...BUT, surprisingly, both national candidates agree on this one

Saturday, October 25, 2008

Why aren't we hearing this in the media?

...because there is no such thing as "unbiased" media anymore.

By Orson Scott Card a Democrat and a newspaper columnist

Found in the World Tribune via The Rhinoceros Times of Greensboro North Carolina

An open letter to the local daily paper — almost every local daily paper in America:

...I remember reading All the President's Men and thinking: That's journalism. You do what it takes to get the truth and you lay it before the public, because the public has a right to know.

...This housing crisis didn't come out of nowhere. It was not a vague emanation of the evil Bush administration.

...It was a direct result of the political decision, back in the late 1990s, to loosen the rules of lending so that home loans would be more accessible to poor people.

...The goal of this rule change was to help the poor — which especially would help members of minority groups.

...But how does it help these people to give them a loan that they can't repay? They get into a house, yes, but when they can't make the payments, they lose the house — along with their credit rating.

...They end up worse off than before.

...This was completely foreseeable and in fact many people did foresee it. One political party, in Congress and in the executive branch, tried repeatedly to tighten up the rules. The other party blocked every such attempt and tried to loosen them.

...I have no doubt that if these facts had pointed to the Republican Party or to John McCain as the guilty parties, you would be treating it as a vast scandal. "Housing-gate," no doubt. Or "Fannie-gate."

...Instead, it was Senator Christopher Dodd and Congressman Barney Frank, both Democrats, who denied that there were any problems, who refused Bush administration requests to set up a regulatory agency to watch over Fannie Mae and Freddie Mac, and who were still pushing for these agencies to go even further in promoting sub-prime mortgage loans almost up to the minute they failed.

...These are facts. This financial crisis was completely preventable. The party that blocked any attempt to prevent it was ... the Democratic Party. The party that tried to prevent it was ... the Republican Party.

...Yet when Nancy Pelosi accused the Bush administration and Republican deregulation of causing the crisis, you in the press did not hold her to account for her lie. Instead, you criticized Republicans who took offense at this lie and refused to vote for the bailout!


When it comes to reliable sources, let's ask for facts and form opinions with B.S. detectors set on maximum stun.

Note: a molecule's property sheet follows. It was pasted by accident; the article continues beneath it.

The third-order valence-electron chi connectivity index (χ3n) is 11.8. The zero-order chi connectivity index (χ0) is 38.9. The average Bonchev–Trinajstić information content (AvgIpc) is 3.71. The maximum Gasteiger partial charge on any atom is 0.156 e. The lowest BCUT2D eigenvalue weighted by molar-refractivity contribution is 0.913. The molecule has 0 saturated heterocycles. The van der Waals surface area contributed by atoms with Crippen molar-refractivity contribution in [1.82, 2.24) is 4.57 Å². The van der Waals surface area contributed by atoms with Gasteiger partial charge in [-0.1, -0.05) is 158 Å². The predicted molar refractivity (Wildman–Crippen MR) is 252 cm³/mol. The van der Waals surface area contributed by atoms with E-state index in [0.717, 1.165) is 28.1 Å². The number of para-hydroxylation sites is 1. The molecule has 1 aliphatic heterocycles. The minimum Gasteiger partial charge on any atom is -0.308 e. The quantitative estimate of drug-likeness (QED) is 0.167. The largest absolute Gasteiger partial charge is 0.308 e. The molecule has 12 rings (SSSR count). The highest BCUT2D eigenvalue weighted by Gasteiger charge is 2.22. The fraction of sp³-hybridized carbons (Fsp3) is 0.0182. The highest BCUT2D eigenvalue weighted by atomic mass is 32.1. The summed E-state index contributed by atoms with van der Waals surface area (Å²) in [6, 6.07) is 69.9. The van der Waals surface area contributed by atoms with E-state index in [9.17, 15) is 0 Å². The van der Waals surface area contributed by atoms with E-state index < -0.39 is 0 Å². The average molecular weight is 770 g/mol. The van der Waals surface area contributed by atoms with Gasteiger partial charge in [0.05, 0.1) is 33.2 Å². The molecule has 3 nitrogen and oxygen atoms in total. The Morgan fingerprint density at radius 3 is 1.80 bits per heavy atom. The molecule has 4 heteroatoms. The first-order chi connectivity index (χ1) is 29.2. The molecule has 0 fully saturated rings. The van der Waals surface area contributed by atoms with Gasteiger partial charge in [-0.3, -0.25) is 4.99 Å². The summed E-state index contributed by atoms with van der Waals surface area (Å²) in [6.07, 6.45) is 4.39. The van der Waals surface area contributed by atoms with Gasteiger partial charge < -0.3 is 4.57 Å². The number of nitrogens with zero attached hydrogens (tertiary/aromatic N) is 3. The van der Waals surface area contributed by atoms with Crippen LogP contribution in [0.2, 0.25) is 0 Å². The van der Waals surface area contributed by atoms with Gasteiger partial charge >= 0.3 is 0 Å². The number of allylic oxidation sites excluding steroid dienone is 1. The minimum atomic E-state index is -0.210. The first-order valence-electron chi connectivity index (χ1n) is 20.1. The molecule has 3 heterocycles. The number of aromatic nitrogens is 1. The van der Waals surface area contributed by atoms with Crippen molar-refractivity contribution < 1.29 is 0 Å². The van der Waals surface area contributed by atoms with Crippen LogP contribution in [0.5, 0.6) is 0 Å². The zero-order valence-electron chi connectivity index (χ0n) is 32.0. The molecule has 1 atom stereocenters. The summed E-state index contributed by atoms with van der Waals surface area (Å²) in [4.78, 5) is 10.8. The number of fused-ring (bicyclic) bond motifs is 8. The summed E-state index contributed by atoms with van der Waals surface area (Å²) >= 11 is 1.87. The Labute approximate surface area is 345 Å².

Thursday, October 23, 2008


I seem to be stuck at the same school this year. Yesterday was no exception.

I know it’s a much more interesting to read about the trials, tribulations, ordeals and hardships of substitute teaching but to be fair and balanced, I want to say that it isn’t always a disaster.

The teacher is new to the school this year and this was my first assignment for her. The room I walked into was probably the tidiest room I’ve seen in quite a while.

The teacher’s desk had the books stacked and pages marked for what I’d need. The two page lesson plan was neatly word processed without any ambiguity as to what she wanted.

Student desks had no residual leftover mess from the day before and books stacked neatly in every desk

All the signs all pointed to a “good class”.

Despite the fact that there were a few jugheads I recognized from the previous year that would never be candidates for student of the month club, the day went well. The classroom was organized on a corporate structure with jobs assigned for everyone. Everyone actually DID know what to do…and did it!

No complaints here!

Tuesday, October 21, 2008


Yesterday’s 4th grade class was a great group of kids. For their earned free time, they played games like chess and checkers while others played the piano.

What a difference a school year makes. All three 4th grade classes last year were a pain in the ass. I know, because I subbed all of them at least once. This year the same kids, at the 5th grade level, are driving the teachers batty. Needless to say, I try to avoid 5th grade assignments at this particular school.

Every teacher (and substitute teacher) has had or will have a “bad” class if you stick with it long enough. But what about an entire grade level?

I haven’t been subbing long (this is my 5th year), yet this is the second school (different districts) where I’ve experienced the entire “difficult grade level” experience.